nce bath tub.

One last look through all the dressing rooms and porches, to be sure that we were not leaving any valuables for the next tenants to find, a lingering glance at the quiet, peaceful living-room where we had spent so many delightful hours, and we went out of the front door as Mrs. Rand came in the back, pail and broom in hand, to make ready for the incoming hordes.

"She won't find no use in that there kitchen fer buckets an' brooms. It's clean enough to ask any potentiate of Europe to eat off'n any spot in it. The King of France himself could make no claimant of the perdition of my kitchen," and Blanche's countenance began to take on the purple hue of rage.

"Oh, don't mind her, Blanche! She just likes for a new tenant to find her busy. Here come the new tenants, too! Isn't it a good thing we got out so early in the morning?"

Sure enough, as Dee spoke there loomed on the horizon a large family, coming to take possession of the cottage: a mother and father, four boys, two little girls, two young coloured maids and an old mammy carrying a baby. The last sound we heard as we hurried to catch the trolley was Mrs. Rand berating them for coming so early in the morning before she had time to clean up after the last tenants.

"Of course I know it is the fust of August, but the fust of August don't mean the fust thing in the morning. Tenants is all alike, skeered to death for fear they ain't going to git all that's coming to them. I never understood when you come dickerin' for my house that you had three niggers. I ain't partial to rentin' to folks that keeps nigger help. Now these last folks what jest left didn't keep but one nigger, but--" but what, we never knew, as we got out of earshot. Blanche's countenance lost its purple hue as we settled ourselves on the Norfolk trolley. We hoped that Mrs. Rand would realize that to make fifteen per cent. on an investment means one must be willing to put up with many things.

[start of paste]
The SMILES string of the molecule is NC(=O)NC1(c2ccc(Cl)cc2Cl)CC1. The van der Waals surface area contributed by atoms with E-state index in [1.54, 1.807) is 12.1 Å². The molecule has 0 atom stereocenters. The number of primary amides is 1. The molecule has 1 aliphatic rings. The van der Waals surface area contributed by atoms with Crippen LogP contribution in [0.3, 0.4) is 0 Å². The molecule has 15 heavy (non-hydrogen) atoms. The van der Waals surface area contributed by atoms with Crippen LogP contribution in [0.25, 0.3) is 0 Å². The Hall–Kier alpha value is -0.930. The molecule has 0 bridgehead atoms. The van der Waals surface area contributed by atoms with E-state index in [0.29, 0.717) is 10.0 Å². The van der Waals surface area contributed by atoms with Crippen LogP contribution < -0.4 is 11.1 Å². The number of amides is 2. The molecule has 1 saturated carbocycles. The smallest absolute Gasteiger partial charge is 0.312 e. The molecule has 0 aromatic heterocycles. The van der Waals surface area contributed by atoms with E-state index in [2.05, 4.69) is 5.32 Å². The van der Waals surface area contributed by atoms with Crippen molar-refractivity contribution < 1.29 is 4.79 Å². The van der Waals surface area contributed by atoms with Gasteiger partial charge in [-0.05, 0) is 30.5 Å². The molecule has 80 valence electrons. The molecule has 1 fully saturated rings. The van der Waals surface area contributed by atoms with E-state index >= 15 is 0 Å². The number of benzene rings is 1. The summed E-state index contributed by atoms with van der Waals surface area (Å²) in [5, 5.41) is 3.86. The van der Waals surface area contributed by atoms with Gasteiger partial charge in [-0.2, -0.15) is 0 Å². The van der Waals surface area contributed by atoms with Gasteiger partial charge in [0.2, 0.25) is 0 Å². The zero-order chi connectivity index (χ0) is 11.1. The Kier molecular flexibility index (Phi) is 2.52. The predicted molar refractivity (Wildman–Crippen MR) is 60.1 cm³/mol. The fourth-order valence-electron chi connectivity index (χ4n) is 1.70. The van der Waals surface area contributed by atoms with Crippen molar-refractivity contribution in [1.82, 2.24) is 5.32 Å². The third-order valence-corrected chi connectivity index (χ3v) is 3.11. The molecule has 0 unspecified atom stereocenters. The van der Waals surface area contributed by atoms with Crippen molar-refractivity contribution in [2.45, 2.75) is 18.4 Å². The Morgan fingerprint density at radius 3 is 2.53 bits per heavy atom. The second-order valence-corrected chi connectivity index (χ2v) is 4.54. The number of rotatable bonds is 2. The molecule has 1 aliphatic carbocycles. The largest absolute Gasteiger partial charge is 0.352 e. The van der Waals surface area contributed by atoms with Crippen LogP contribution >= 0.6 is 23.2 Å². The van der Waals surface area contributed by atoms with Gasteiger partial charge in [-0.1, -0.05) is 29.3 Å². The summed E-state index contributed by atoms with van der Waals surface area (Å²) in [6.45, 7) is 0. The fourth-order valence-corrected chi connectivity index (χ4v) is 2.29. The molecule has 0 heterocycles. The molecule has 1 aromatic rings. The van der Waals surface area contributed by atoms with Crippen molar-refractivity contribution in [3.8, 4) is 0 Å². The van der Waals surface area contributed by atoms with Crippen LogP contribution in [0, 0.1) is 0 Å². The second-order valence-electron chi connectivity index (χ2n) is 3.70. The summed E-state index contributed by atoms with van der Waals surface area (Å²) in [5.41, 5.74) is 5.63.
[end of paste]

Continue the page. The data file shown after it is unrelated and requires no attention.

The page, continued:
The boys who had been at the camp met us in Norfolk and engineered us to the pier to see Annie and Mary off on the James River boat, and then took Tweedles and me to the station and put us on the train for Richmond.

At the boat Sleepy shook hands with Annie until I really thought the Captain would have to interfere. With his face a fiery red, I heard him implore her to write to him. I don't know what she said, but I can't fancy Annie in an adamant mood, and as I saw Sleepy give her his card and hastily write something in a memorandum book, I have an idea she granted his request.

Wink's moustache was getting quite bushy, but his manner was still grand, gloomy and peculiar. He would walk by me, but would not talk to me, although I made every effort to make myself agreeable. He tugged viciously at his little moustache until I felt like telling him: "Kill it, but don't worry it to death!"

Just before we got on the train he said to me in a cold and formal tone: "May I write to you, Miss Allison?"

"Certainly, Mr. White!"

"But will you answer my letters?" He looked so sad and melodramatic that I burst out laughing.

"Of course I will, Wink! Don't be so silly!"

The last I saw of him he was trying seemingly to pull his poor little moustache out by the roots.